Finally practicing law in Lillington
Morgan is the only person to receive East Carolina’s Alumnus of the Year award twice. He served on the East Carolina Board of Trustees from 1958 to 1973, the last nine years as Chairman.
Morgan bluntly states that ECU managed to survive a rocky period following Jenkins’ tenure during which the next chancellor, Thomas Brewer, operated under marching orders from Friday to undo many of the initiatives that Jenkins and Morgan had spearheaded in the 1960’s and 1970’s.
“Dr. Friday was president of the consolidated university,” Morgan said. “He appointed the chancellor (of East Carolina) and he appointed a Dr. Brewer from somewhere in Georgia who came … with the full intention of dismantling everything that Leo had done.
“If they had not gotten rid of him he would have dismantled every thing. The first thing he did was get rid of the vice president of health affairs. (The board of trustees) was able to get him fired.”
Futrell, the editor and publisher of the Washington (NC) Daily News, was chairman of the ECU board of trustees at the time and head of the search committee that would make a recommendation to Friday and the UNC system board of governors for a new ECU chancellor.
“He’s a man who saved East Carolina, too.” Morgan said of Futrell. “When Dr. Brewer was sent down here to dismantle what Leo had done, Ashley Futrell kept that board of trustees together and got rid of Dr. Brewer. If he had not, I’m sure but what Dr. Friday would have dismantled everything that we did.
“He was sort of a low key, private man but if I had to name one of the three or four people who kept East Carolina together, it would be Ashley Futrell.”
Arnold, who began practicing law with Morgan’s firm in Lillington, was from the nearby Christian Light community and was an ECU alumnus as well. He also was on the search committee for a new chancellor after Brewer resigned.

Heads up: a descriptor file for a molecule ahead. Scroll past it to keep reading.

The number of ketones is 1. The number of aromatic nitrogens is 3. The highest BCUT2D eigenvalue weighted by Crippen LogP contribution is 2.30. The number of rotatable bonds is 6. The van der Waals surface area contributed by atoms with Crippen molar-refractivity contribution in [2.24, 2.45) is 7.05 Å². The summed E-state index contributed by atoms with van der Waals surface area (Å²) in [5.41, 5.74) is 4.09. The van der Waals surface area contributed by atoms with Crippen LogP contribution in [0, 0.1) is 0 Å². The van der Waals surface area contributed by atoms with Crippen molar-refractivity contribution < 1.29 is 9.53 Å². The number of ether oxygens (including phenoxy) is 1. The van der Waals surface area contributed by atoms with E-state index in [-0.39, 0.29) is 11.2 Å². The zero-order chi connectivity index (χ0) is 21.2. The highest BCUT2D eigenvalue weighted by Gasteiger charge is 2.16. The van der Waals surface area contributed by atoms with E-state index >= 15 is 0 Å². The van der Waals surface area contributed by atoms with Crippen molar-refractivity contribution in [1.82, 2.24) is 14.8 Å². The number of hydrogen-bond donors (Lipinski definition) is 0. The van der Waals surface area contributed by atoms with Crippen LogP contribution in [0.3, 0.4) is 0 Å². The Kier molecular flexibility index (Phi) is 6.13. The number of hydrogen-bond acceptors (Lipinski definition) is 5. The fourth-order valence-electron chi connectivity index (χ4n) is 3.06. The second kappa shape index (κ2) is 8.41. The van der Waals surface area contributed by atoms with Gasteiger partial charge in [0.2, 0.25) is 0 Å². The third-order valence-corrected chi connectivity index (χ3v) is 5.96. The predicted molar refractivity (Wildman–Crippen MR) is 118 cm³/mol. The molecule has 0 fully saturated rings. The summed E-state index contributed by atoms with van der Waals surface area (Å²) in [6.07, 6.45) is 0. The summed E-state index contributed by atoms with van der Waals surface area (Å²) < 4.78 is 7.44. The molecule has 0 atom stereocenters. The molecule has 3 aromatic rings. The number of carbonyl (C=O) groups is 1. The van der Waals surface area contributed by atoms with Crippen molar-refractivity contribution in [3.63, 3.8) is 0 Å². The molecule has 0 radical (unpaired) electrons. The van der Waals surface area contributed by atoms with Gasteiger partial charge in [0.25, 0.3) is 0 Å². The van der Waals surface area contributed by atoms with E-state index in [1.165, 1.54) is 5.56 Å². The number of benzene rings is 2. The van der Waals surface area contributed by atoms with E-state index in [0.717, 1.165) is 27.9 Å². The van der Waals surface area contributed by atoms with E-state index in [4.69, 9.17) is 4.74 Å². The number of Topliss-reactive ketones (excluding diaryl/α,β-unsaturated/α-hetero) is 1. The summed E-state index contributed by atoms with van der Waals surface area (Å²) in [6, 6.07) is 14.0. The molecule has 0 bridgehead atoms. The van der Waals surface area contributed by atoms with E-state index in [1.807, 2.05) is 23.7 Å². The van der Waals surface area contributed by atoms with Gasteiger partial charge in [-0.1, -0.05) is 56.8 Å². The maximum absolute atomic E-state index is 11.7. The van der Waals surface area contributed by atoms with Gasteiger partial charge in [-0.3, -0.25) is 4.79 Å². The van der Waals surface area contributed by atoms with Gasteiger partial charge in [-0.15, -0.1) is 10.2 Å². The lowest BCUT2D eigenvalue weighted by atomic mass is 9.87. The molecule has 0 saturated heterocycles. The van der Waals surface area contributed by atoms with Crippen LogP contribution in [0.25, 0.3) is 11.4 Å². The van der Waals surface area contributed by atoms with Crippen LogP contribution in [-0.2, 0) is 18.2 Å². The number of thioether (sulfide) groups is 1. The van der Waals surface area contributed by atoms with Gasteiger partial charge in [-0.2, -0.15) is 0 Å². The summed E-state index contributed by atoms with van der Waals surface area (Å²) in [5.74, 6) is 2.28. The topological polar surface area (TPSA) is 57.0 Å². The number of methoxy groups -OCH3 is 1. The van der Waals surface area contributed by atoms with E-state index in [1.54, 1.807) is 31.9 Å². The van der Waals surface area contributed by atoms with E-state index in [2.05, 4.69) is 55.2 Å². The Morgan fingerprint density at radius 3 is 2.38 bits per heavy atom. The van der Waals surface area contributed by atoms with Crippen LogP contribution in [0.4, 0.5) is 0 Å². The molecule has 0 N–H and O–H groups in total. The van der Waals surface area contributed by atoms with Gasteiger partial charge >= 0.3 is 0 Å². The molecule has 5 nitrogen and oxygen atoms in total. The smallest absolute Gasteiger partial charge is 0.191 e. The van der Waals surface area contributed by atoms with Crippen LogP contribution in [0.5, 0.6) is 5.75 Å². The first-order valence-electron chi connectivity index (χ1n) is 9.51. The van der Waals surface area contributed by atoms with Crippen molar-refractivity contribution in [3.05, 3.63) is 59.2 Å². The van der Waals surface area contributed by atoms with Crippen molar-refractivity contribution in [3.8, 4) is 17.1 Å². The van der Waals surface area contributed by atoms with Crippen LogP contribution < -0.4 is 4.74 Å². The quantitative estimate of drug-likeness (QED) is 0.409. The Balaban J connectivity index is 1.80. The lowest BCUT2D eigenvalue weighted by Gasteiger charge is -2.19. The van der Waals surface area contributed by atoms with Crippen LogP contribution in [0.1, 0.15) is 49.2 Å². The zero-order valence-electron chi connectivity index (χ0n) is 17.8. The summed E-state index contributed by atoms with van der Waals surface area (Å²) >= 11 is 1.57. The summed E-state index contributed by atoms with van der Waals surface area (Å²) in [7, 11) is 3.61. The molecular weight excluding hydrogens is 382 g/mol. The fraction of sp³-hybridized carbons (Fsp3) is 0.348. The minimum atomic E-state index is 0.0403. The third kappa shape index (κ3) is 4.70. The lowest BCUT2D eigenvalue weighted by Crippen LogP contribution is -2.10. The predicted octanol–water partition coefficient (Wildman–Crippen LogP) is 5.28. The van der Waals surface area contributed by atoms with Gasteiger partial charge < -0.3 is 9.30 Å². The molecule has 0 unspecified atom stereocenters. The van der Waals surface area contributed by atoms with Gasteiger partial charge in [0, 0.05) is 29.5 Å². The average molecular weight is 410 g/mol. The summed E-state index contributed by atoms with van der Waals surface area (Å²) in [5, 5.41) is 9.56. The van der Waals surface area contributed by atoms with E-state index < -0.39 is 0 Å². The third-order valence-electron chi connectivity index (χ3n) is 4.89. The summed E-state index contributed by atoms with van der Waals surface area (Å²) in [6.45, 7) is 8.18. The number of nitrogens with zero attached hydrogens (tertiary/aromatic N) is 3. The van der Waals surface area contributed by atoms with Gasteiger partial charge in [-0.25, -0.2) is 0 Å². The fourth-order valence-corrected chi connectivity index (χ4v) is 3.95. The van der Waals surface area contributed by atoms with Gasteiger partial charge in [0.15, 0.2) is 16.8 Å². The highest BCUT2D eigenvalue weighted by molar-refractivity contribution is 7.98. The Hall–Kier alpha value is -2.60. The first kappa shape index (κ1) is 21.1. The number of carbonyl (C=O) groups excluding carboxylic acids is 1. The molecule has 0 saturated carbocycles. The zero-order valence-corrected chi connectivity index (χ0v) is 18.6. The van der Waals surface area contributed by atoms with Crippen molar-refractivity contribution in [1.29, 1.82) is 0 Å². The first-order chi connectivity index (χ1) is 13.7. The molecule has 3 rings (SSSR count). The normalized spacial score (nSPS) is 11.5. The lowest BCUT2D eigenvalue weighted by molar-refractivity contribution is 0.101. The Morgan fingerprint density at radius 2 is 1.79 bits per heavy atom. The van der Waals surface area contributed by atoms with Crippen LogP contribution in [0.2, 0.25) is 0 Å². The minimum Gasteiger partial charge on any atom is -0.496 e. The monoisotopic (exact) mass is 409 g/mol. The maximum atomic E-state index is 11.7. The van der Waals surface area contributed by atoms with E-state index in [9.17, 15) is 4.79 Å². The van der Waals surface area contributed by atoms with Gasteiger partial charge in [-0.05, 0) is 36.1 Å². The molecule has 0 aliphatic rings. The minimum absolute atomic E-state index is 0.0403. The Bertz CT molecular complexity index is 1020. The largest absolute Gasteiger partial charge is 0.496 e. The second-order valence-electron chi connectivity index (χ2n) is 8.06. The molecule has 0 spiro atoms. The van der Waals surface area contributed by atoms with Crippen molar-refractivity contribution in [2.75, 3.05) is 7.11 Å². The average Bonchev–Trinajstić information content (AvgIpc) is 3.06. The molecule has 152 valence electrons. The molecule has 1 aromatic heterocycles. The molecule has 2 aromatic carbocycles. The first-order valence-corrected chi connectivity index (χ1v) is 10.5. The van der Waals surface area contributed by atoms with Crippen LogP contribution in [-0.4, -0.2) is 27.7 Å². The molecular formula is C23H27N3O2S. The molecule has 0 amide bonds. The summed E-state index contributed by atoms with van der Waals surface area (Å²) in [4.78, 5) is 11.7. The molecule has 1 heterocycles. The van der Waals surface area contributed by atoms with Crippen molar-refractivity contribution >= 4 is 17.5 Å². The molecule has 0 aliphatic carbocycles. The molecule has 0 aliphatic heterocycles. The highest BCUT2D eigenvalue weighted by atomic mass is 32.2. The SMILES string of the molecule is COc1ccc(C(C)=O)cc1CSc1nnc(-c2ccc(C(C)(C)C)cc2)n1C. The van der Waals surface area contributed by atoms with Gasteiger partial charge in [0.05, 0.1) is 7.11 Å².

There was speculation that Morgan would be a logical candidate to carry on the work of Jenkins as ECU’s next chancellor.
“Dr. Friday told (Arnold) – see Dr. Friday would have the final say so ‘cause he was president of the overall (university system),” Morgan said. “(Dr. Friday) said, ‘You need not send Robert Morgan’s name up here because I tell you right now he’ll never be appointed.’
“I had just had the brain tumors. I didn’t want it in the first place. I never thought I was that smart. That’s when they brought (Dr. John McDade Howell), a good man. He was great big. Everybody has to be big. I wasn’t that big. (laughs)”
Morgan and Jenkins are among a handful of recipients of ECU’s prestigious Jarvis Award, named after a former North Carolina Governor from Greenville who was instrumental in East Carolina’s founding as a training ground for teachers.
Morgan himself has come full circle to the days he envisioned in law school when he planned to practice in Lillington.
He rose in his unforeseen political career to President Pro Tempore of the State Senate, to North Carolina Attorney General, to U.S. Senator from 1975 to 1981. Ironically, he was defeated for a second term in the U.S. Senate by a political science professor from East Carolina, Dr. John East, who rode the conservative coat tails of Ronald Reagan into office.
With Morgan hospitalized with a benign brain tumor during much of the campaign, East edged him by less than 0.5 percent of the vote. East, who had been crippled by polio in 1955 while serving as a Marine Corps lieutenant, took his own life during his Senate term in 1986, apparently depressed by the prospect of continuing physical deterioration.
Morgan served as Director of the State Bureau of Investigation from 1985 to 1992.
Morgan, 81, has a section of pictures in his law office that include his grandchildren. The pictures of Morgan himself are mixed, with photos ranging back to his crew cut days that show him with five former United States Presidents, including Harry Truman.
Truman was known for having a sign on his desk that read, “The buck stops here,” his acknowledgement of the ultimate accountability of the nation’s highest elected position.
Not that Morgan’s humility would permit it, but he could have a sign on his desk as well, one that would read, “East Carolina UNIVERSITY started here.”
All images courtesy of ECU Archives and the Morgan Family.
(Writer’s note: My thanks to Robert Gray, Jr., for his role in this story. His father, R.A. Gray, was a roommate of Mr. Morgan’s at ECU and later served as superintendent of the Harnett County schools. Robert Gray, Jr., arranged an interview with Mr. Morgan and provided valuable background information as a lifelong friend and admirer of the Morgan family. He also provided useful information and perceptions as a copy consultant. We were both informed and entertained by the hours that we spent with Mr. Morgan in his law office. Mr. Morgan readily conveys the qualities of warmth, humility and integrity that made him the personal friend of presidents and an effective public servant who indeed has done his alma mater proud.)